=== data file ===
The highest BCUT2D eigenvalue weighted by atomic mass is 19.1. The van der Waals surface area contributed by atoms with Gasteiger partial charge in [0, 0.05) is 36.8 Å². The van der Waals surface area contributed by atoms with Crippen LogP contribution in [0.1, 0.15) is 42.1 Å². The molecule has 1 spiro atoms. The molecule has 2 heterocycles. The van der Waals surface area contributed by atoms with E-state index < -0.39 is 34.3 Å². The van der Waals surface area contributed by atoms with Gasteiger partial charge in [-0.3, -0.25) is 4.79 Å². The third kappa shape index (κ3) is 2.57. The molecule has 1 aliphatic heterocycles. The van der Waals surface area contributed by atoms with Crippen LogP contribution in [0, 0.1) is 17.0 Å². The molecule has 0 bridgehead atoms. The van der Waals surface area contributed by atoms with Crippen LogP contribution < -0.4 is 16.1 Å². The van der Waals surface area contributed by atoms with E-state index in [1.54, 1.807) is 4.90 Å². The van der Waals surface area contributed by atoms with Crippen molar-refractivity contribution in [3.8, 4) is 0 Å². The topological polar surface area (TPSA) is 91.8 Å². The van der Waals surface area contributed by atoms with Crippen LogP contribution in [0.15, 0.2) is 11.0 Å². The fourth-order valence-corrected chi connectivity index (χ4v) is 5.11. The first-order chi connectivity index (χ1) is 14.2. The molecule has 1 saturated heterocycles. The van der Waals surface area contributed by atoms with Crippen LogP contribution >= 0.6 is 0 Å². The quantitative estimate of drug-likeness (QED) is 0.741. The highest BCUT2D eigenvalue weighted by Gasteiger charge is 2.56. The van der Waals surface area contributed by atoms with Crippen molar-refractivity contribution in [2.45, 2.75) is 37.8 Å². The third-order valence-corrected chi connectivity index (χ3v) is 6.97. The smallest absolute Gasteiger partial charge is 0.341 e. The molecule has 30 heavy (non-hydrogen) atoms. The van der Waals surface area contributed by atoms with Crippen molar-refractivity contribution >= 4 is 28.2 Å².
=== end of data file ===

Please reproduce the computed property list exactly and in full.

The highest BCUT2D eigenvalue weighted by atomic mass is 19.1. The van der Waals surface area contributed by atoms with Gasteiger partial charge in [0, 0.05) is 36.8 Å². The van der Waals surface area contributed by atoms with Crippen LogP contribution in [0.1, 0.15) is 42.1 Å². The molecule has 1 spiro atoms. The molecule has 2 heterocycles. The van der Waals surface area contributed by atoms with E-state index < -0.39 is 34.3 Å². The van der Waals surface area contributed by atoms with Gasteiger partial charge in [-0.3, -0.25) is 4.79 Å². The third kappa shape index (κ3) is 2.57. The molecule has 1 aliphatic heterocycles. The van der Waals surface area contributed by atoms with Crippen LogP contribution in [0, 0.1) is 17.0 Å². The molecule has 0 bridgehead atoms. The van der Waals surface area contributed by atoms with Crippen LogP contribution < -0.4 is 16.1 Å². The van der Waals surface area contributed by atoms with E-state index in [1.54, 1.807) is 4.90 Å². The van der Waals surface area contributed by atoms with Crippen molar-refractivity contribution in [3.8, 4) is 0 Å². The topological polar surface area (TPSA) is 91.8 Å². The van der Waals surface area contributed by atoms with Crippen LogP contribution in [0.15, 0.2) is 11.0 Å². The fourth-order valence-corrected chi connectivity index (χ4v) is 5.11. The first-order chi connectivity index (χ1) is 14.2. The molecule has 1 saturated heterocycles. The van der Waals surface area contributed by atoms with Crippen LogP contribution >= 0.6 is 0 Å². The quantitative estimate of drug-likeness (QED) is 0.741. The highest BCUT2D eigenvalue weighted by Gasteiger charge is 2.56. The van der Waals surface area contributed by atoms with Crippen molar-refractivity contribution in [2.45, 2.75) is 37.8 Å². The third-order valence-corrected chi connectivity index (χ3v) is 6.97. The smallest absolute Gasteiger partial charge is 0.341 e. The molecule has 30 heavy (non-hydrogen) atoms. The van der Waals surface area contributed by atoms with Crippen molar-refractivity contribution >= 4 is 28.2 Å².